On the morning of April 10, 25-year-old Connor Sturgeon walked into Old National Bank in downtown Louisville, Kentucky, where he had worked, and began shooting his AR-15-style rifle. Sturgeon killed five and injured eight, streaming it on Instagram. Police shot him dead in an exchange of gunfire.
It was the year's 146th mass shooting. Since then the number has swelled to 619, according to the Gun Violence Archive. Despite being part of a wider and darker statistical trend, Sturgeon’s story became unique — for the twisted messaging he left behind.
In his personal journal, released in a Louisville Police Department report this month, Sturgeon said he wasn’t sure if his mental-health struggles would keep him from purchasing a gun. He said he was “very sick” and indicated he hid his problems to avoid further treatment or institutionalization. And when he succeeded, he expressed awe at how simple it had been.
He wrote in an April 4 journal entry, for the world to read after the crime: “I have decided to make an impact. These people did not deserve to die, but because I was depressed and able to buy [guns], they are gone … Perhaps this is the impact for change — upper class white people dying. I certainly would not have been able to do this were it more difficult to get a gun. I know our politicians are solely focused on lining their own pockets, but maybe this will knock some sense into them.”
“If not, good luck.”
His logical counterpart would be a suicide bomber claiming in advance that his murder of others would be a statement against terrorism. But Sturgeon’s message, revealed posthumously, figures to have no impact on the nation’s perpetual strains over gun control. Neither do hateful manifestos on race, religion and ethnicity by other mass murderers, except maybe to inspire copycats.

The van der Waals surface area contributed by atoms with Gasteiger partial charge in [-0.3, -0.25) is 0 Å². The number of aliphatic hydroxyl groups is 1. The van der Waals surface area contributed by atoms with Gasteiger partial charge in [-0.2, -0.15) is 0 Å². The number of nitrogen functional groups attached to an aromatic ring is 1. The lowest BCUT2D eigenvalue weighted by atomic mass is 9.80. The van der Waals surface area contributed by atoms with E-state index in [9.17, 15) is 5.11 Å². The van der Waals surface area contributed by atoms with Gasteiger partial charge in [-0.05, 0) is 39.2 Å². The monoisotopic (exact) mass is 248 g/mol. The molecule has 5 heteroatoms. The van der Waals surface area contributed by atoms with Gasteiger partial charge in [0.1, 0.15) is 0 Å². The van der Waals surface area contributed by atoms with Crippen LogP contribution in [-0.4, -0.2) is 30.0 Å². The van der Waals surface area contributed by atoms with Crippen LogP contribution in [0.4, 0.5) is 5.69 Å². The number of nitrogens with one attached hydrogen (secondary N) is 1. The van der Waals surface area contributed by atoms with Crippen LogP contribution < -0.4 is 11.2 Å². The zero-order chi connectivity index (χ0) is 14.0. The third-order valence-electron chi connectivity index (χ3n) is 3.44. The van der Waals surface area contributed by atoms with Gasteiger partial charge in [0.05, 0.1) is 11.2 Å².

Authorities apparently had no red flags in advance about this mentally disturbed person — broadly echoing the case of Payton Gendron, 18, who killed 10 people in a Buffalo supermarket last year after posting a rant against Black people. The gun was purchased legally in New York, with its high-capacity magazine bought out of state, officials said at the time. Gendron, who also had prior mental health issues, is serving a life prison term for domestic terrorism.
New York differs from other states in several ways. Our strict gun-permit rules fueled years of legal battles. Last year's milestone Supreme Court decision, New York State Rifle & Pistol Association, Inc. v. Bruen, struck down local permit laws that required “proper cause” to carry guns and expanded the framing of Second Amendment rights across the country.
Soon after, New York lawmakers amended the state's restrictions. But last month, a federal court struck them down. U.S. District Court Judge John P. Cronan said the NYPD could not keep withholding permits from an applicant who had prior arrests, a bad driving history, and allegedly false statements on the applications. Appeals are expected.
Even so, the Supreme Court may take other action to limit the sweep of its controversial Bruen ruling. On Nov. 7, it appeared ready to accept a judicial finding of “dangerousness” regarding gun ownership in domestic violence cases. “Someone who poses a risk of domestic violence is dangerous,” Justice Amy Coney Barrett said.
None of this addresses the fact that even in his deranged state, Connor Sturgeon had the common sense to know he had no business getting his hands on a semi-automatic rifle. He even put it in writing.
Columnist Dan Janison's opinions are his own.